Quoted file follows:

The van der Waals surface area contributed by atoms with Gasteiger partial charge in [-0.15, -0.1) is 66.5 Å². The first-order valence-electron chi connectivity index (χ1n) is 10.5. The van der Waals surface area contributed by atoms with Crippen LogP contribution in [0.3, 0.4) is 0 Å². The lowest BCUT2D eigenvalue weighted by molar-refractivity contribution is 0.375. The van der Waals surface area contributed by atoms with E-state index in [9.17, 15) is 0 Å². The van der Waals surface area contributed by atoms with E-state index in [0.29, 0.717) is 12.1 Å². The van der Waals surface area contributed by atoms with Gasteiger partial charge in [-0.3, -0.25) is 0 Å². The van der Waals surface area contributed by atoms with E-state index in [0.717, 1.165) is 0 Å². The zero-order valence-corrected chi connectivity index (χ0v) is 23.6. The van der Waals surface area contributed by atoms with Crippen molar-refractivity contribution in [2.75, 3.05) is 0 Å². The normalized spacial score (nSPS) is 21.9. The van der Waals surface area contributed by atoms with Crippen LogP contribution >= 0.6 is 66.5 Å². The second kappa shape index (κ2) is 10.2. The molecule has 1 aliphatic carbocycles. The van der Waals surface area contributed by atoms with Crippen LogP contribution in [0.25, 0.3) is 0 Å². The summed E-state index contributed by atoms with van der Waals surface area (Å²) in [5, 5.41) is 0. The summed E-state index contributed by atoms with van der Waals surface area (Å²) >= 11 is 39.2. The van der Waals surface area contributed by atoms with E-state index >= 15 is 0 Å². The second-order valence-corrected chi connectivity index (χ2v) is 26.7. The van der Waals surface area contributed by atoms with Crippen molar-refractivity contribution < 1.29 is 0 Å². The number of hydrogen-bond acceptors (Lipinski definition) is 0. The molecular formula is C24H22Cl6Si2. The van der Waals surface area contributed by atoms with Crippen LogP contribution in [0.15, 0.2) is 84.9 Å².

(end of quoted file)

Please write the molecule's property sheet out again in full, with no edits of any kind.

The van der Waals surface area contributed by atoms with Gasteiger partial charge in [-0.15, -0.1) is 66.5 Å². The first-order valence-electron chi connectivity index (χ1n) is 10.5. The van der Waals surface area contributed by atoms with Crippen LogP contribution in [0.3, 0.4) is 0 Å². The lowest BCUT2D eigenvalue weighted by molar-refractivity contribution is 0.375. The van der Waals surface area contributed by atoms with E-state index in [9.17, 15) is 0 Å². The van der Waals surface area contributed by atoms with E-state index in [0.29, 0.717) is 12.1 Å². The van der Waals surface area contributed by atoms with Gasteiger partial charge in [-0.3, -0.25) is 0 Å². The van der Waals surface area contributed by atoms with E-state index in [0.717, 1.165) is 0 Å². The zero-order valence-corrected chi connectivity index (χ0v) is 23.6. The van der Waals surface area contributed by atoms with Crippen molar-refractivity contribution in [2.75, 3.05) is 0 Å². The normalized spacial score (nSPS) is 21.9. The van der Waals surface area contributed by atoms with Crippen LogP contribution >= 0.6 is 66.5 Å². The second kappa shape index (κ2) is 10.2. The molecule has 1 aliphatic carbocycles. The van der Waals surface area contributed by atoms with Crippen LogP contribution in [0.25, 0.3) is 0 Å². The summed E-state index contributed by atoms with van der Waals surface area (Å²) in [5, 5.41) is 0. The summed E-state index contributed by atoms with van der Waals surface area (Å²) >= 11 is 39.2. The van der Waals surface area contributed by atoms with E-state index >= 15 is 0 Å². The second-order valence-corrected chi connectivity index (χ2v) is 26.7. The van der Waals surface area contributed by atoms with Crippen molar-refractivity contribution < 1.29 is 0 Å². The number of hydrogen-bond acceptors (Lipinski definition) is 0. The molecular formula is C24H22Cl6Si2. The van der Waals surface area contributed by atoms with Crippen LogP contribution in [0.15, 0.2) is 84.9 Å².